For example, the provision on merchantable quality in the United Kingdom Sale of Goods Act 1979 reads as follows:

"Goods of any kind are of merchantable quality if they are fit for the purpose for which such goods are commonly supplied as it is reasonable to expect, having regard to any description applied to them, the price (if relevant) and all other circumstances.

The rest of this article is only available to active members of Questia

Sign up now for a free, 1-day trial and receive full access to:

  • Questia's entire collection
  • Automatic bibliography creation
  • More helpful research tools like notes, citations, and highlights
  • Ad-free environment

Already a member? Log in now.

Notes for this article

Add a new note
If you are trying to select text to create highlights or citations, remember that you must now click or tap on the first word, and then click or tap on the last word.
One moment ...
Project items

Items saved from this article

This article has been saved
Highlights (0)
Some of your highlights are legacy items.

Highlights saved before July 30, 2012 will not be displayed on their respective source pages.

You can easily re-create the highlights by opening the book page or article, selecting the text, and clicking “Highlight.”

Citations (0)
Some of your citations are legacy items.

Any citation created before July 30, 2012 will labeled as a “Cited page.” New citations will be saved as cited passages, pages or articles.

We also added the ability to view new citations from your projects or the book or article where you created them.

Notes (0)
Bookmarks (0)

You have no saved items from this article

Project items include:
  • Saved book/article
  • Highlights
  • Quotes/citations
  • Notes
  • Bookmarks
Notes
Cite this article

Cited article

Style
Citations are available only to our active members.
Sign up now to cite pages or passages in MLA, APA and Chicago citation styles.

(Einhorn, 1992, p. 25)

(Einhorn 25)

1

1. Lois J. Einhorn, Abraham Lincoln, the Orator: Penetrating the Lincoln Legend (Westport, CT: Greenwood Press, 1992), 25, http://www.questia.com/read/27419298.

Cited article

Measures for Ensuring Quality Conformance in Imports
Settings

Settings

Typeface
Text size Smaller Larger
Search within

Search within this article

Look up

Look up a word

  • Dictionary
  • Thesaurus
Please submit a word or phrase above.
Print this page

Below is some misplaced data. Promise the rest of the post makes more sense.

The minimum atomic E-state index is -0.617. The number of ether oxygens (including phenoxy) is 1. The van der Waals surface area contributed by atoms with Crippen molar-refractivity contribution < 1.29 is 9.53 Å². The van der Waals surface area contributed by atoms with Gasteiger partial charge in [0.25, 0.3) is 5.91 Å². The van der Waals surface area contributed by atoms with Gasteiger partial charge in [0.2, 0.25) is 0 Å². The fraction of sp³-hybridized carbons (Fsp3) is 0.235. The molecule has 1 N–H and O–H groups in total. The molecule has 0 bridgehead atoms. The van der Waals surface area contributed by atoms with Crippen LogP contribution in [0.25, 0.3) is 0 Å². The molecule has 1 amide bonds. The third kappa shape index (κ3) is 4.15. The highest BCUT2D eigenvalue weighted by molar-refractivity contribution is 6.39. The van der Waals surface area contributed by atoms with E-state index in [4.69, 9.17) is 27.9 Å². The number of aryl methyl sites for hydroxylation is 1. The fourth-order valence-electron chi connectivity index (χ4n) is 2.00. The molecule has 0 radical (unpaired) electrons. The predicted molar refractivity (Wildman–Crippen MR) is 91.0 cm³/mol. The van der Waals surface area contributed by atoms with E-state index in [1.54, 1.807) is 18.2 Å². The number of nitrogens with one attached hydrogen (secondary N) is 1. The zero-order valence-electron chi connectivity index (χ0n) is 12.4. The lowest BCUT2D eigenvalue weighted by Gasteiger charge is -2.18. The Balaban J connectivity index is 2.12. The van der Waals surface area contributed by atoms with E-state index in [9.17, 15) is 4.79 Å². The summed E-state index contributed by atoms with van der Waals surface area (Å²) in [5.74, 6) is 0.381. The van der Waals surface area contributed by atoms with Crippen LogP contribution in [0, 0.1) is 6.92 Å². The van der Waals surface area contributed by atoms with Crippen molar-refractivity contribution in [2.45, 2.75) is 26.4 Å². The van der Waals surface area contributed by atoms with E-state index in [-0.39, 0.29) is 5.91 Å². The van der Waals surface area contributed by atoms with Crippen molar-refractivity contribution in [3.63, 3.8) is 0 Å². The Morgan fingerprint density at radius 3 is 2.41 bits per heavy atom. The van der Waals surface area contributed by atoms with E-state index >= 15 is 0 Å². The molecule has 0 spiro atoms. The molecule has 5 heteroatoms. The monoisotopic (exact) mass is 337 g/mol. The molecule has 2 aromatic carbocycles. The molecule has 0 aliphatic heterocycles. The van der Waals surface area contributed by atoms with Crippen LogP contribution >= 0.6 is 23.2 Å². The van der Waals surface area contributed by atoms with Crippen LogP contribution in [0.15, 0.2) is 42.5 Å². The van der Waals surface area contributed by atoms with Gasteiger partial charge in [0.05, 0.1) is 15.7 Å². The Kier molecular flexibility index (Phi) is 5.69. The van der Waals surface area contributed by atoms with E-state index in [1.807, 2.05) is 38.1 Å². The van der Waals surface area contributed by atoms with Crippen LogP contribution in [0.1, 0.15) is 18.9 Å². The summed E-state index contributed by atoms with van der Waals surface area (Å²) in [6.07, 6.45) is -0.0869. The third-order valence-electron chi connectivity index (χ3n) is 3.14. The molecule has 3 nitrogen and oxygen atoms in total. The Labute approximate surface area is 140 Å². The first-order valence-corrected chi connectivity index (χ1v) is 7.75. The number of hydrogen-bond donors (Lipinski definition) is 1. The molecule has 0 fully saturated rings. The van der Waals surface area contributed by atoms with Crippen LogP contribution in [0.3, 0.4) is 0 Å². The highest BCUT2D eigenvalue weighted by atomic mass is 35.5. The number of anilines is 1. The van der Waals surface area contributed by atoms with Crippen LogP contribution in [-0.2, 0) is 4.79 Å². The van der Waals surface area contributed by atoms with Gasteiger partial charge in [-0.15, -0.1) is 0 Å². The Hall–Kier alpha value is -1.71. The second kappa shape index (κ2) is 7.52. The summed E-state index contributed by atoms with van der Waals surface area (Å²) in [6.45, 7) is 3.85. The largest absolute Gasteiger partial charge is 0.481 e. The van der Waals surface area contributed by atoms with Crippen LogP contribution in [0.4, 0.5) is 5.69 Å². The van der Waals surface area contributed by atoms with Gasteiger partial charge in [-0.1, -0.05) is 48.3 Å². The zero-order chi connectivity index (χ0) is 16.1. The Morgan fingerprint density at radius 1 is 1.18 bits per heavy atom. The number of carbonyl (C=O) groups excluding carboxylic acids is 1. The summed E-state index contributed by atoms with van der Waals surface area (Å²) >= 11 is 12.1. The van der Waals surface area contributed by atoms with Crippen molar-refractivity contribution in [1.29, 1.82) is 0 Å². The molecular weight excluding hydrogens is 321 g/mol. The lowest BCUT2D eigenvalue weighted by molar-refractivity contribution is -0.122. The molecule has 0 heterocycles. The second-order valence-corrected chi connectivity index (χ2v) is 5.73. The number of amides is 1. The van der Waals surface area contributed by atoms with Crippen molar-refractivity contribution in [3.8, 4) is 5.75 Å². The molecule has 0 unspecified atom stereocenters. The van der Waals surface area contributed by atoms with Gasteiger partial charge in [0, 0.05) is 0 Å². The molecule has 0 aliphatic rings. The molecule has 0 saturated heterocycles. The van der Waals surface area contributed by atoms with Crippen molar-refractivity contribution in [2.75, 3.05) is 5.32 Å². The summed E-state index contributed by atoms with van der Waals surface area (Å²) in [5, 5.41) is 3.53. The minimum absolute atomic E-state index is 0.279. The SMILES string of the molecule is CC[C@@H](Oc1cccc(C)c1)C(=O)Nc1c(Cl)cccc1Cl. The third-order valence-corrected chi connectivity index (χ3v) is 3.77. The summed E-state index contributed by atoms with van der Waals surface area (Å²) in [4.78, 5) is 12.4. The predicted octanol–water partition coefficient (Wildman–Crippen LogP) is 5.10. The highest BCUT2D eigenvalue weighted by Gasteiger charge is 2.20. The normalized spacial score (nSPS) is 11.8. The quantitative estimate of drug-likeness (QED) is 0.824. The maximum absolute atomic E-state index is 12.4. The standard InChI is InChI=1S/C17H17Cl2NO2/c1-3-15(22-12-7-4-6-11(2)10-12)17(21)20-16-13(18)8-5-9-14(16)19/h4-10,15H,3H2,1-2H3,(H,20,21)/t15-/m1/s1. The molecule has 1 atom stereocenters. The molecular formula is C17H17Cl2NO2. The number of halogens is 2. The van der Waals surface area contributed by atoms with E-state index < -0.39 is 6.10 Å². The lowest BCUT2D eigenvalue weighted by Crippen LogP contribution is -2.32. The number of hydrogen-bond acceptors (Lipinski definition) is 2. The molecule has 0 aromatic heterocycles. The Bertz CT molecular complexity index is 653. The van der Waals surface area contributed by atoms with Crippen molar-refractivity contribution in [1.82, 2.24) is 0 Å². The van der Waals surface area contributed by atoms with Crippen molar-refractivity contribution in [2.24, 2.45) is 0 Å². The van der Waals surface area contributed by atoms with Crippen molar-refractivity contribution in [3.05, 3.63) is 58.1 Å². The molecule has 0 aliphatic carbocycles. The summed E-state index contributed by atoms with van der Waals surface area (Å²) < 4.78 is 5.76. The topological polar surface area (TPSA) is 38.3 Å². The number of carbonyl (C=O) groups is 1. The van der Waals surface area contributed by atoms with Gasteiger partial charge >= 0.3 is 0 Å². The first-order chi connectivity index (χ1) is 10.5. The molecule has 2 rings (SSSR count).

Print this page

Why can't I print more than one page at a time?

Full screen

matching results for page

Cited passage

Style
Citations are available only to our active members.
Sign up now to cite pages or passages in MLA, APA and Chicago citation styles.

"Portraying himself as an honest, ordinary person helped Lincoln identify with his audiences." (Einhorn, 1992, p. 25).

"Portraying himself as an honest, ordinary person helped Lincoln identify with his audiences." (Einhorn 25)

"Portraying himself as an honest, ordinary person helped Lincoln identify with his audiences."1

1. Lois J. Einhorn, Abraham Lincoln, the Orator: Penetrating the Lincoln Legend (Westport, CT: Greenwood Press, 1992), 25, http://www.questia.com/read/27419298.

Cited passage

Welcome to the new Questia Reader

The Questia Reader has been updated to provide you with an even better online reading experience.  It is now 100% Responsive, which means you can read our books and articles on any sized device you wish.  All of your favorite tools like notes, highlights, and citations are still here, but the way you select text has been updated to be easier to use, especially on touchscreen devices.  Here's how:

1. Click or tap the first word you want to select.
2. Click or tap the last word you want to select.

OK, got it!

Thanks for trying Questia!

Please continue trying out our research tools, but please note, full functionality is available only to our active members.

Your work will be lost once you leave this Web page.

For full access in an ad-free environment, sign up now for a FREE, 1-day trial.

Already a member? Log in now.